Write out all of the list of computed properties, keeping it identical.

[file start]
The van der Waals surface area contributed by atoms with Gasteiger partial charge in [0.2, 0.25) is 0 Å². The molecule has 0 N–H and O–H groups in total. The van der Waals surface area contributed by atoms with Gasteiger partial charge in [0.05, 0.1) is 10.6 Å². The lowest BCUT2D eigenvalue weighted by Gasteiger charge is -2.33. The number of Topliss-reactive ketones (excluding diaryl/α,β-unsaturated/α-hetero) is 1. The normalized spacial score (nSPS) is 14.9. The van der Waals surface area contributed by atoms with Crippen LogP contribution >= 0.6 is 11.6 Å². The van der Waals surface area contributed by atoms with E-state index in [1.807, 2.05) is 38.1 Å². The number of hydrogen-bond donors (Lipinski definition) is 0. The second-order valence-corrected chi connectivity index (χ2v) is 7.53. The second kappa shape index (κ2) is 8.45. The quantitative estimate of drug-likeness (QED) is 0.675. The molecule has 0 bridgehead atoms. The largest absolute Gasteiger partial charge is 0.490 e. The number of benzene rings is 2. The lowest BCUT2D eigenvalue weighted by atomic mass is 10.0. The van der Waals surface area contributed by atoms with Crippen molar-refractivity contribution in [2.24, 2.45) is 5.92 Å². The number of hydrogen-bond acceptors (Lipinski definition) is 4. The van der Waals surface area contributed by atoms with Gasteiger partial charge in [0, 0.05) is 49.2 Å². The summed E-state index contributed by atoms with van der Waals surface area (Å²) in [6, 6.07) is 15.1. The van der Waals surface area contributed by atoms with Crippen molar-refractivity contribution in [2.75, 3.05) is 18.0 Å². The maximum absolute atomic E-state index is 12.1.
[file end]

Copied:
The van der Waals surface area contributed by atoms with Gasteiger partial charge in [0.2, 0.25) is 0 Å². The molecule has 0 N–H and O–H groups in total. The van der Waals surface area contributed by atoms with Gasteiger partial charge in [0.05, 0.1) is 10.6 Å². The lowest BCUT2D eigenvalue weighted by Gasteiger charge is -2.33. The number of Topliss-reactive ketones (excluding diaryl/α,β-unsaturated/α-hetero) is 1. The normalized spacial score (nSPS) is 14.9. The van der Waals surface area contributed by atoms with Crippen LogP contribution >= 0.6 is 11.6 Å². The van der Waals surface area contributed by atoms with E-state index in [1.807, 2.05) is 38.1 Å². The number of hydrogen-bond donors (Lipinski definition) is 0. The second-order valence-corrected chi connectivity index (χ2v) is 7.53. The second kappa shape index (κ2) is 8.45. The quantitative estimate of drug-likeness (QED) is 0.675. The molecule has 0 bridgehead atoms. The largest absolute Gasteiger partial charge is 0.490 e. The number of benzene rings is 2. The lowest BCUT2D eigenvalue weighted by atomic mass is 10.0. The van der Waals surface area contributed by atoms with Crippen molar-refractivity contribution in [2.24, 2.45) is 5.92 Å². The number of hydrogen-bond acceptors (Lipinski definition) is 4. The van der Waals surface area contributed by atoms with Gasteiger partial charge in [0, 0.05) is 49.2 Å². The summed E-state index contributed by atoms with van der Waals surface area (Å²) in [6, 6.07) is 15.1. The van der Waals surface area contributed by atoms with Crippen molar-refractivity contribution in [2.75, 3.05) is 18.0 Å². The maximum absolute atomic E-state index is 12.1.